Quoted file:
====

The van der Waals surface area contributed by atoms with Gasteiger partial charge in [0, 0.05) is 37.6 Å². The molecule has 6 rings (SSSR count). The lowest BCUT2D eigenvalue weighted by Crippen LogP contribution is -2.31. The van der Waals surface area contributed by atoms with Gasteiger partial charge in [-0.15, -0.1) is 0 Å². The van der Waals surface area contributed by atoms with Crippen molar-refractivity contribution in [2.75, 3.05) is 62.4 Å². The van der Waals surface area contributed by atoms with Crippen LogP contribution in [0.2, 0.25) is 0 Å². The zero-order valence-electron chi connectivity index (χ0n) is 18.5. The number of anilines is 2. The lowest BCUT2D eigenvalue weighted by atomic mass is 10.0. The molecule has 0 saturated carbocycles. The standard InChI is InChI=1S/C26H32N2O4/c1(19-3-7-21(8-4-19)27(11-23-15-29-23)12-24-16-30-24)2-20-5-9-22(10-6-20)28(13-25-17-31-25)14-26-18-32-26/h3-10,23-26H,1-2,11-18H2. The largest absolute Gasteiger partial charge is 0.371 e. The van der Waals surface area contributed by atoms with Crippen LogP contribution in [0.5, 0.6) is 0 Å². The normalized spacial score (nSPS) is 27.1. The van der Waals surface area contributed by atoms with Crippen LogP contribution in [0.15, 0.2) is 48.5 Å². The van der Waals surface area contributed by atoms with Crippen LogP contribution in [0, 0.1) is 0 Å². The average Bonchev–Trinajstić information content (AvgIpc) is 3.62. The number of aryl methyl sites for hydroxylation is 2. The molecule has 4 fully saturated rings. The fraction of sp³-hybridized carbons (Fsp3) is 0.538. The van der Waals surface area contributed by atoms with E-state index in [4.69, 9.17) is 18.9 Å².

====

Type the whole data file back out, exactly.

The van der Waals surface area contributed by atoms with Gasteiger partial charge in [0, 0.05) is 37.6 Å². The molecule has 6 rings (SSSR count). The lowest BCUT2D eigenvalue weighted by Crippen LogP contribution is -2.31. The van der Waals surface area contributed by atoms with Gasteiger partial charge in [-0.15, -0.1) is 0 Å². The van der Waals surface area contributed by atoms with Crippen molar-refractivity contribution in [2.75, 3.05) is 62.4 Å². The van der Waals surface area contributed by atoms with Crippen LogP contribution in [0.2, 0.25) is 0 Å². The zero-order valence-electron chi connectivity index (χ0n) is 18.5. The number of anilines is 2. The lowest BCUT2D eigenvalue weighted by atomic mass is 10.0. The molecule has 0 saturated carbocycles. The standard InChI is InChI=1S/C26H32N2O4/c1(19-3-7-21(8-4-19)27(11-23-15-29-23)12-24-16-30-24)2-20-5-9-22(10-6-20)28(13-25-17-31-25)14-26-18-32-26/h3-10,23-26H,1-2,11-18H2. The largest absolute Gasteiger partial charge is 0.371 e. The van der Waals surface area contributed by atoms with Crippen LogP contribution in [0.5, 0.6) is 0 Å². The normalized spacial score (nSPS) is 27.1. The van der Waals surface area contributed by atoms with Crippen LogP contribution in [0.15, 0.2) is 48.5 Å². The van der Waals surface area contributed by atoms with Crippen LogP contribution in [0, 0.1) is 0 Å². The average Bonchev–Trinajstić information content (AvgIpc) is 3.62. The number of aryl methyl sites for hydroxylation is 2. The molecule has 4 fully saturated rings. The fraction of sp³-hybridized carbons (Fsp3) is 0.538. The van der Waals surface area contributed by atoms with E-state index in [4.69, 9.17) is 18.9 Å².